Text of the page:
Filling those cans of Hills Brothers coffee involved a few different forms of brutality. Because growing coffee requires a tremendous amount of labor—for planting, pruning, picking, and processing—a planter’s success depends on finding enough people in the countryside willing to work. The essential question facing any would-be capitalist, as Sedgewick reminds us, has always and ever been “What makes people work?”
Chattel slavery had provided a good answer for Brazil’s coffee farmers, but by the time Hill arrived in El Salvador, in 1889, slave labor was no longer an option. A smart and unsentimental businessman, Hill understood that he needed wage labor, lots of it, and as a son of the Manchester slums, he knew that the best answer to the question of what will make a person work was in fact simple: hunger.
There was only one problem. Rural Salvadorans, most of whom were Indians called “mozos,” weren’t hungry. Many of them farmed small plots of communally owned land on the volcano, some of the most fertile in the country. This would have to change if El Salvador was to have an export crop. So at the behest of the coffee planters and in the name of “development,” the government launched a program of land privatization, forcing the Indians to either move to more marginal lands or find work on the new coffee plantations.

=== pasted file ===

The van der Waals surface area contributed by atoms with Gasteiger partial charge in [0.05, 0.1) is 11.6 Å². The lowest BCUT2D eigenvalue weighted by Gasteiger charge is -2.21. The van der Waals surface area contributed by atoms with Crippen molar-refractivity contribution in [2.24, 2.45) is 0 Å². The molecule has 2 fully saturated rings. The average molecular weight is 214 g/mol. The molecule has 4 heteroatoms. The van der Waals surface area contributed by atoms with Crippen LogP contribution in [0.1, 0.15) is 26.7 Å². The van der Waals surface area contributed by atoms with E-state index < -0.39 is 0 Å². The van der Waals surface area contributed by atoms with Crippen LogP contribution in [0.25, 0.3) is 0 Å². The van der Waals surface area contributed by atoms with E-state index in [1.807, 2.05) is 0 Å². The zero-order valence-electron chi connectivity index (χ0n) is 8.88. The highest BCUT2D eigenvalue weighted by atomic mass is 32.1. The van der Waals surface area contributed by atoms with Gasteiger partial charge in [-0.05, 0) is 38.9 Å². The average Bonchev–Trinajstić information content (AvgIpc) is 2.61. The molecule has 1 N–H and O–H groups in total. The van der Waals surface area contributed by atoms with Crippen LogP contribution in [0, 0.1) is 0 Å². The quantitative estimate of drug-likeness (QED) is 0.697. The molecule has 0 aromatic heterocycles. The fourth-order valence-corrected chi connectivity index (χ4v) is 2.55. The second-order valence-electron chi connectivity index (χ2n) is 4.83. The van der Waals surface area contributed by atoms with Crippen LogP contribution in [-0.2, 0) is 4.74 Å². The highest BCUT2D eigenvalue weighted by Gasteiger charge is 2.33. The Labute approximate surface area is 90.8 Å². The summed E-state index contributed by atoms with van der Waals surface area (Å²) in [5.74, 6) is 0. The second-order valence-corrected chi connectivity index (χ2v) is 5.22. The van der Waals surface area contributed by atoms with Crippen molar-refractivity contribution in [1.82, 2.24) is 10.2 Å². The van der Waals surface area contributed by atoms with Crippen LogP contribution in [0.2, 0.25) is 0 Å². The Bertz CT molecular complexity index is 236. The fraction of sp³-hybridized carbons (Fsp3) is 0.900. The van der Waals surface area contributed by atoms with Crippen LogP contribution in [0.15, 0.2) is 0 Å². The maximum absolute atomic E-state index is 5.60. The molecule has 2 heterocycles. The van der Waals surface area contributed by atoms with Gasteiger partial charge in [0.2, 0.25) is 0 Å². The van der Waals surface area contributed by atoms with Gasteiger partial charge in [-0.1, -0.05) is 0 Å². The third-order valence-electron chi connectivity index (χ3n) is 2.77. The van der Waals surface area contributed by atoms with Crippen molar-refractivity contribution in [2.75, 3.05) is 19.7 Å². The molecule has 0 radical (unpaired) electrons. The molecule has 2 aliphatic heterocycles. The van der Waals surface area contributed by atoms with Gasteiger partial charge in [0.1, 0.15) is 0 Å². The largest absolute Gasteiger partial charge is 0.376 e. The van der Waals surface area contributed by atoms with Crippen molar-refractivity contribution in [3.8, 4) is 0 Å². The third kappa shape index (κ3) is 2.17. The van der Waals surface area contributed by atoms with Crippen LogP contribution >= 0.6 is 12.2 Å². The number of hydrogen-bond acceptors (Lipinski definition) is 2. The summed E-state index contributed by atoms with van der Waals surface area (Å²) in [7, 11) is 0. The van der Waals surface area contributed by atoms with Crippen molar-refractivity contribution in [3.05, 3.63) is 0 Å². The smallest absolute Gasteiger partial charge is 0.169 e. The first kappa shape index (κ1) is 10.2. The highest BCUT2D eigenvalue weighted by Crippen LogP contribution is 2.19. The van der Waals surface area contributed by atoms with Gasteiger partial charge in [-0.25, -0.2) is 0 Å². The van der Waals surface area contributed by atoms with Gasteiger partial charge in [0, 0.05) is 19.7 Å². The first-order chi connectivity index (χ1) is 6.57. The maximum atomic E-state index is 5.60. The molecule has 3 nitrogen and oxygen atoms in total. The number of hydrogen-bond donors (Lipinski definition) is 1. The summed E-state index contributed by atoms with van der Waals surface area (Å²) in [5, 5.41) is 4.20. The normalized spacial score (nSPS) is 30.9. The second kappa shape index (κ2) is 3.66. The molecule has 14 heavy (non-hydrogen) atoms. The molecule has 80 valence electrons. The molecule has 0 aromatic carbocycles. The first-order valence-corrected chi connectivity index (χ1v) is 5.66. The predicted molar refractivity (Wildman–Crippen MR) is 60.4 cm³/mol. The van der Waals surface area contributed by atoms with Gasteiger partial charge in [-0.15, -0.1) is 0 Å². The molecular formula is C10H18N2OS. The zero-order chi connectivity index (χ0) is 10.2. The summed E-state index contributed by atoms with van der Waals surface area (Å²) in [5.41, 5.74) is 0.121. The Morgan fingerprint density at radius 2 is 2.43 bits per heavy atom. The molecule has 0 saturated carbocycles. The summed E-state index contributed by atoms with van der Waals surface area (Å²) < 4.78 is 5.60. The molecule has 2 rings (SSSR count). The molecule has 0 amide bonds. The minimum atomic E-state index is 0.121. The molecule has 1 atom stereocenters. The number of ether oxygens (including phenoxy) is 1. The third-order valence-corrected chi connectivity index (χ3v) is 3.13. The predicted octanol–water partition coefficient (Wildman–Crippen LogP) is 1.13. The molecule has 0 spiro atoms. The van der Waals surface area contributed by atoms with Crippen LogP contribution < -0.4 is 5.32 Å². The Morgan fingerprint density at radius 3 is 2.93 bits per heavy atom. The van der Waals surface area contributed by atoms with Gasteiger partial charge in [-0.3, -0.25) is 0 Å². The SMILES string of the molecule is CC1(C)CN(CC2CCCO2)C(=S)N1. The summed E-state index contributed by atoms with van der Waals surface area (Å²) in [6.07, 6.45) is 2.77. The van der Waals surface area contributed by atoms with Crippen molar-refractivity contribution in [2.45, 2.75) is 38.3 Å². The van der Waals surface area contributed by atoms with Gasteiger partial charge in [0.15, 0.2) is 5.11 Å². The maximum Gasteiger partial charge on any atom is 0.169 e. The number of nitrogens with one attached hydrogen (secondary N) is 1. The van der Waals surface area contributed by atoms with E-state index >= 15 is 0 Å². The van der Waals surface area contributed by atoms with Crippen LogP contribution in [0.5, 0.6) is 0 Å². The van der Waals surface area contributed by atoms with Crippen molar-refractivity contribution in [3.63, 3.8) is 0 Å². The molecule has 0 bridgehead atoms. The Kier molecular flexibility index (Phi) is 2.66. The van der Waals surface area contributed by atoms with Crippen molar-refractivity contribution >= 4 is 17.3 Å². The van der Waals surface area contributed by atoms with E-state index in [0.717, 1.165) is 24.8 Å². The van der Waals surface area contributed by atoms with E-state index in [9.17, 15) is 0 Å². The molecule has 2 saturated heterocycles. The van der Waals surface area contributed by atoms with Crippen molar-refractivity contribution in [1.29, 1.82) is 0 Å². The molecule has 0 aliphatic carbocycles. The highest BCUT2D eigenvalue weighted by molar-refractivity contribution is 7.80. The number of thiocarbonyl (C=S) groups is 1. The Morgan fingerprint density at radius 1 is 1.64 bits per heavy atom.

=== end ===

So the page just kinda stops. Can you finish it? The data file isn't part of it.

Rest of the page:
Actually the choice wasn’t initially quite so stark. Even the lands newly planted with coffee still offered plenty of free food for the picking. “Veins of nourishment”—in the form of cashews, guavas, papayas, jocotes, figs, dragon fruits, avocados, mangoes, plantains, tomatoes, and beans—“ran through the coffee monoculture, and wherever there was food, however scant, there was freedom, however fleeting, from work,” Sedgewick writes. The planters’ solution to this “problem”—the problem of nature’s bounty—was to eliminate from the landscape any plant that was not coffee, creating an ever more totalitarian monoculture in which nothing else was permitted to grow. When a chance avocado tree did manage to survive in some overlooked corner, the campesino caught tasting its fruit would be accused of theft and beaten if he was lucky, or shot if he was not. Thus was the concept of private property impressed upon the Indians.
In Sedgewick’s words, “What was needed to harness the will of the Salvadoran people to the production of coffee, beyond land privatization, was the plantation’s production of hunger itself.” James Hill did the math and found that workers showed up most promptly and worked most diligently if he paid them partly in cash—15 cents a day for women and double that for men—and partly in food: breakfast and lunch, which consisted of two tortillas topped with as many beans as could be balanced on them. (The local diet became as monotonous as the landscape.) Hill thus transformed thousands of subsistence farmers and foragers into wage laborers, extracting quantities of surplus value that would be the envy of any Manchester factory owner.
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